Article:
In FIG. 1, showing an example of video camera of the present invention, a zoom lens 1 is composed of four lens groups 1-1 to 1-4. Each lens group is shown by a single convex or concave lens for convenience' sake, but may be actually constituted by plural convex or concave lenses. An image of an object 2 enters a CCD 3 through the zoom lens 1. A camera process circuit 4 applies various known signal processings to an electric signal provided from the CCD 3 and outputs a video signal (e.g. NTSC signal) Co. A focus signal detecting section 5 calculates and outputs a focus signal VF corresponding to a focus condition of the photographic lens 1 at field intervals of the video signal in accordance with a luminance signal Y provided from the camera process circuit 4. A lens control section 6 holds two values of the focus signal VF in the preceding two fields from the focus signal detecting section 5, calculates a difference value (ΔVF) between the two, judges an in-focus condition of the photographic lens on the basis of the sign and absolute value of the difference value ΔVF, and provides to a motor driving section 7 a clock signal CK and a forward-reverse signal REV which signals specify driving speed and direction for a stepping motor 8. The motor driving section 7 drives the stepping motor 8 in accordance with the clock signal CK and the forward-reverse signal REV, which stepping motor 8 in turn causes the first group 1-1 of the zoom lens 1 to move up to a predetermined position through a transfer mechanism 9, thereby to execute automatic focusing operation.

The operation of the in-focus control is as described above. Now, the operation of the auxiliary oscillation will be explained below, including explanation on how the response characteristic of the photographic lens is improved in the focusing process.

The CCD 3 is mechanically connected to an oscillator 10 so as to oscillate along the optical axis of the zoom lens 1 during oscillation of the oscillator. In the execution of the auxiliary oscillation, the lens control section 6 issues a command (CK=0) for once stopping the stepping motor 8 forcibly and at the same time provides to an oscillator driving section 11 an auxiliary oscillation execution signal E for oscillating the CCD 3 in front and in the rear of its present position at cycles of four fields and an auxiliary oscillation amplitude signal A which specifies an oscillation amplitude of the auxiliary oscillation, in synchronism with a vertical synchronizing signal in the video signal provided from the camera process circuit 4. Once such auxiliary oscillation is executed, there are obtained focus signals each in one field period in the present focal position of the zoom lens 1 and in front and rear positions with respect to the present position to detect an in-focus direction.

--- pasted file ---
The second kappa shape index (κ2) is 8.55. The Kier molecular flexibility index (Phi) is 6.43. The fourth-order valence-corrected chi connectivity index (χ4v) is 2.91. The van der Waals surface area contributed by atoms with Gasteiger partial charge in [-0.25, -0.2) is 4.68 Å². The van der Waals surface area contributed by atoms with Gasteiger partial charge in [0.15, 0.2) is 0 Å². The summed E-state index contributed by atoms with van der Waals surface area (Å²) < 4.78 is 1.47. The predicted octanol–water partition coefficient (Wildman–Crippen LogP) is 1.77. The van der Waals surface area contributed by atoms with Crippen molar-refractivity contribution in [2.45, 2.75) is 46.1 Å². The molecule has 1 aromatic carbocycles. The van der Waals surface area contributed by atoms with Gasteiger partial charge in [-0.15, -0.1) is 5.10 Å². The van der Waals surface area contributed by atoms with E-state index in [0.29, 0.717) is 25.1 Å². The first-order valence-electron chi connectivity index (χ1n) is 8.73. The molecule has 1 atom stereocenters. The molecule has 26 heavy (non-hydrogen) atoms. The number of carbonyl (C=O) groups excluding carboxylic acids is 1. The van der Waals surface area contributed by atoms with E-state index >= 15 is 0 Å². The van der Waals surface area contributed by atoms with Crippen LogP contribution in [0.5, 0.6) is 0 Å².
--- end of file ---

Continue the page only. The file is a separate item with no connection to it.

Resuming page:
The lens control section 6 causes the auxiliary oscillation to be executed in each of the following cases.

(1) When electric power is fed to the automatic focusing system to start the automatic focusing operation.

(2) When, after the photographic lens is focused by the above in-focus control operation, the object or the video camera move and automatic focusing is to be restarted.

Both the above cases require an in-focus direction judging function which cannot be effected by the automatic focusing under the conventional in-focus control. The auxiliary oscillation may be executed also in the following cases in addition to the above cases and this is effective in improving the response characteristic of the photographic lens.

(3) When the photographic lens is focused by the above in-focus operation and an automatic focusing completed, the period from this completion until restart of automatic focusing.

(4) In the above in-focus control operation, the period until completion of automatic focusing.